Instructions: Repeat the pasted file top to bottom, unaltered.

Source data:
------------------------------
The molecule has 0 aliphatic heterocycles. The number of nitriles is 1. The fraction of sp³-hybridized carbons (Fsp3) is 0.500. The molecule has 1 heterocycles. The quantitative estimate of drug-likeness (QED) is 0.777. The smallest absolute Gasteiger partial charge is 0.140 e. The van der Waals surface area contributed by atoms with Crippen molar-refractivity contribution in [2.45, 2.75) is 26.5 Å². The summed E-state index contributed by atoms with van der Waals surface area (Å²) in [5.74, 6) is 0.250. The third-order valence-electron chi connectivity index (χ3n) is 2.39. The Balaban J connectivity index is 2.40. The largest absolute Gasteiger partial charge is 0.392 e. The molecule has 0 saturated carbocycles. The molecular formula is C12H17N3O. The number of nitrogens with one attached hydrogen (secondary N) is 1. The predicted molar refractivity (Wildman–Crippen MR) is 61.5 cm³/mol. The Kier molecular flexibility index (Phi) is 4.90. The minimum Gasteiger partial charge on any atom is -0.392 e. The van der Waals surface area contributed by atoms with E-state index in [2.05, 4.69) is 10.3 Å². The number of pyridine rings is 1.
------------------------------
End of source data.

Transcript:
The molecule has 0 aliphatic heterocycles. The number of nitriles is 1. The fraction of sp³-hybridized carbons (Fsp3) is 0.500. The molecule has 1 heterocycles. The quantitative estimate of drug-likeness (QED) is 0.777. The smallest absolute Gasteiger partial charge is 0.140 e. The van der Waals surface area contributed by atoms with Crippen molar-refractivity contribution in [2.45, 2.75) is 26.5 Å². The summed E-state index contributed by atoms with van der Waals surface area (Å²) in [5.74, 6) is 0.250. The third-order valence-electron chi connectivity index (χ3n) is 2.39. The Balaban J connectivity index is 2.40. The largest absolute Gasteiger partial charge is 0.392 e. The molecule has 0 saturated carbocycles. The molecular formula is C12H17N3O. The number of nitrogens with one attached hydrogen (secondary N) is 1. The predicted molar refractivity (Wildman–Crippen MR) is 61.5 cm³/mol. The Kier molecular flexibility index (Phi) is 4.90. The minimum Gasteiger partial charge on any atom is -0.392 e. The van der Waals surface area contributed by atoms with E-state index in [2.05, 4.69) is 10.3 Å². The number of pyridine rings is 1.